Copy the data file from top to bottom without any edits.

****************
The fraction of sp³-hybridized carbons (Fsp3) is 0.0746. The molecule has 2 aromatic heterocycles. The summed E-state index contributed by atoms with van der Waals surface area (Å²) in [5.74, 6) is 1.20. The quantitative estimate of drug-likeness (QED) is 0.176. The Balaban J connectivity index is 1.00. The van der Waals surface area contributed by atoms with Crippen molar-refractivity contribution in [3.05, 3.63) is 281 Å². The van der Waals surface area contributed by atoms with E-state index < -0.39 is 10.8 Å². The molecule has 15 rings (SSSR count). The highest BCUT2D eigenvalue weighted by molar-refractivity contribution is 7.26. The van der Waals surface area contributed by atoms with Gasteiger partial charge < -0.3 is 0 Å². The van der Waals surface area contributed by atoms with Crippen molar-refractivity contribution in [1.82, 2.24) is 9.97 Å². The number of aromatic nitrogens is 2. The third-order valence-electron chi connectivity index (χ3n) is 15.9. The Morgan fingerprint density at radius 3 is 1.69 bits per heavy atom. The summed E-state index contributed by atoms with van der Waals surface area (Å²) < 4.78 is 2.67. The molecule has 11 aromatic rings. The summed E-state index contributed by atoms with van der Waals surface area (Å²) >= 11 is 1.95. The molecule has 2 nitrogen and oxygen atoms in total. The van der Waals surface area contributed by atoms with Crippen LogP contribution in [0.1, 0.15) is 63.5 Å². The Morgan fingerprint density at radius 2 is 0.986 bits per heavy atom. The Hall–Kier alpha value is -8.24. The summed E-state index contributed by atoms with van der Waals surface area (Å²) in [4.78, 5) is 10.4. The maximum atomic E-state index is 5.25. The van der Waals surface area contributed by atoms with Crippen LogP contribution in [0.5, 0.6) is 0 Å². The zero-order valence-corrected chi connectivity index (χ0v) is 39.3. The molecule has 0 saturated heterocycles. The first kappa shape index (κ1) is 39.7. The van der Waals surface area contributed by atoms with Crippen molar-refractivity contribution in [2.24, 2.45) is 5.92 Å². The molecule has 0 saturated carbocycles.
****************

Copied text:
The fraction of sp³-hybridized carbons (Fsp3) is 0.0746. The molecule has 2 aromatic heterocycles. The summed E-state index contributed by atoms with van der Waals surface area (Å²) in [5.74, 6) is 1.20. The quantitative estimate of drug-likeness (QED) is 0.176. The Balaban J connectivity index is 1.00. The van der Waals surface area contributed by atoms with Crippen molar-refractivity contribution in [3.05, 3.63) is 281 Å². The van der Waals surface area contributed by atoms with E-state index < -0.39 is 10.8 Å². The molecule has 15 rings (SSSR count). The highest BCUT2D eigenvalue weighted by molar-refractivity contribution is 7.26. The van der Waals surface area contributed by atoms with Gasteiger partial charge < -0.3 is 0 Å². The van der Waals surface area contributed by atoms with Crippen molar-refractivity contribution in [1.82, 2.24) is 9.97 Å². The number of aromatic nitrogens is 2. The third-order valence-electron chi connectivity index (χ3n) is 15.9. The Morgan fingerprint density at radius 3 is 1.69 bits per heavy atom. The summed E-state index contributed by atoms with van der Waals surface area (Å²) < 4.78 is 2.67. The molecule has 11 aromatic rings. The summed E-state index contributed by atoms with van der Waals surface area (Å²) >= 11 is 1.95. The molecule has 2 nitrogen and oxygen atoms in total. The van der Waals surface area contributed by atoms with Crippen LogP contribution in [0.1, 0.15) is 63.5 Å². The Morgan fingerprint density at radius 2 is 0.986 bits per heavy atom. The Hall–Kier alpha value is -8.24. The summed E-state index contributed by atoms with van der Waals surface area (Å²) in [4.78, 5) is 10.4. The maximum atomic E-state index is 5.25. The van der Waals surface area contributed by atoms with Crippen LogP contribution in [0.5, 0.6) is 0 Å². The zero-order valence-corrected chi connectivity index (χ0v) is 39.3. The molecule has 0 saturated heterocycles. The first kappa shape index (κ1) is 39.7. The van der Waals surface area contributed by atoms with Crippen molar-refractivity contribution in [2.24, 2.45) is 5.92 Å². The molecule has 0 saturated carbocycles.